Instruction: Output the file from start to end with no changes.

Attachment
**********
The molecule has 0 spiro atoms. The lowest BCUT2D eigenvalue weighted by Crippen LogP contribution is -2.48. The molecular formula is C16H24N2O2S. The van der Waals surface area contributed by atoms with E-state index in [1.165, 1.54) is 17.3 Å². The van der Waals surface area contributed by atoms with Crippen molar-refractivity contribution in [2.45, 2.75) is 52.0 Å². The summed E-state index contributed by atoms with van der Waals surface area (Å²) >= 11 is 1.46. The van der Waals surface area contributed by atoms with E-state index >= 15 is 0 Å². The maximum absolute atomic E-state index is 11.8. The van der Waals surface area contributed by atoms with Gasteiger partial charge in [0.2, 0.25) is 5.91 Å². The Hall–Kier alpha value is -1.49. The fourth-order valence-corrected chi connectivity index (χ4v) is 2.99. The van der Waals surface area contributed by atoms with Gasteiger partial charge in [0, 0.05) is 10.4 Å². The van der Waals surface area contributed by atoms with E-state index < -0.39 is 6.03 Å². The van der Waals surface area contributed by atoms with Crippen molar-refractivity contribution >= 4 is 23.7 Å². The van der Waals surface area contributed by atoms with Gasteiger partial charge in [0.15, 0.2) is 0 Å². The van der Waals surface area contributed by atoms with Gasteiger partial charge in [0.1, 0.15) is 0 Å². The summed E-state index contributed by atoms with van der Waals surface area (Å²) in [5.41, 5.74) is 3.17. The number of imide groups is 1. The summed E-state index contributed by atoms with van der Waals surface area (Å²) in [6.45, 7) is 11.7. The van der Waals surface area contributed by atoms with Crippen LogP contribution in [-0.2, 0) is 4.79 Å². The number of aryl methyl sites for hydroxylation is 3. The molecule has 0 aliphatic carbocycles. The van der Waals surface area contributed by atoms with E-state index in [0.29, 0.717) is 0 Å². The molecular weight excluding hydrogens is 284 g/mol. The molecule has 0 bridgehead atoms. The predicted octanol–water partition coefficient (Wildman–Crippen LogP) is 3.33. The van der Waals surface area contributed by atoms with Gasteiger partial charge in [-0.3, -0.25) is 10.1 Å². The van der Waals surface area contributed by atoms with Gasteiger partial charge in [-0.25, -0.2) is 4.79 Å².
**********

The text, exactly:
The molecule has 0 spiro atoms. The lowest BCUT2D eigenvalue weighted by Crippen LogP contribution is -2.48. The molecular formula is C16H24N2O2S. The van der Waals surface area contributed by atoms with E-state index in [1.165, 1.54) is 17.3 Å². The van der Waals surface area contributed by atoms with Crippen molar-refractivity contribution in [2.45, 2.75) is 52.0 Å². The summed E-state index contributed by atoms with van der Waals surface area (Å²) >= 11 is 1.46. The van der Waals surface area contributed by atoms with E-state index >= 15 is 0 Å². The maximum absolute atomic E-state index is 11.8. The van der Waals surface area contributed by atoms with Gasteiger partial charge in [0.2, 0.25) is 5.91 Å². The Hall–Kier alpha value is -1.49. The fourth-order valence-corrected chi connectivity index (χ4v) is 2.99. The van der Waals surface area contributed by atoms with Gasteiger partial charge in [0, 0.05) is 10.4 Å². The van der Waals surface area contributed by atoms with E-state index < -0.39 is 6.03 Å². The van der Waals surface area contributed by atoms with Crippen molar-refractivity contribution >= 4 is 23.7 Å². The van der Waals surface area contributed by atoms with Gasteiger partial charge in [0.15, 0.2) is 0 Å². The van der Waals surface area contributed by atoms with Gasteiger partial charge in [0.1, 0.15) is 0 Å². The summed E-state index contributed by atoms with van der Waals surface area (Å²) in [5.41, 5.74) is 3.17. The number of imide groups is 1. The summed E-state index contributed by atoms with van der Waals surface area (Å²) in [6.45, 7) is 11.7. The van der Waals surface area contributed by atoms with Crippen LogP contribution in [-0.2, 0) is 4.79 Å². The number of aryl methyl sites for hydroxylation is 3. The molecule has 0 aliphatic carbocycles. The van der Waals surface area contributed by atoms with E-state index in [0.29, 0.717) is 0 Å². The molecular weight excluding hydrogens is 284 g/mol. The molecule has 0 bridgehead atoms. The predicted octanol–water partition coefficient (Wildman–Crippen LogP) is 3.33. The van der Waals surface area contributed by atoms with Gasteiger partial charge in [-0.3, -0.25) is 10.1 Å². The van der Waals surface area contributed by atoms with Gasteiger partial charge in [-0.25, -0.2) is 4.79 Å².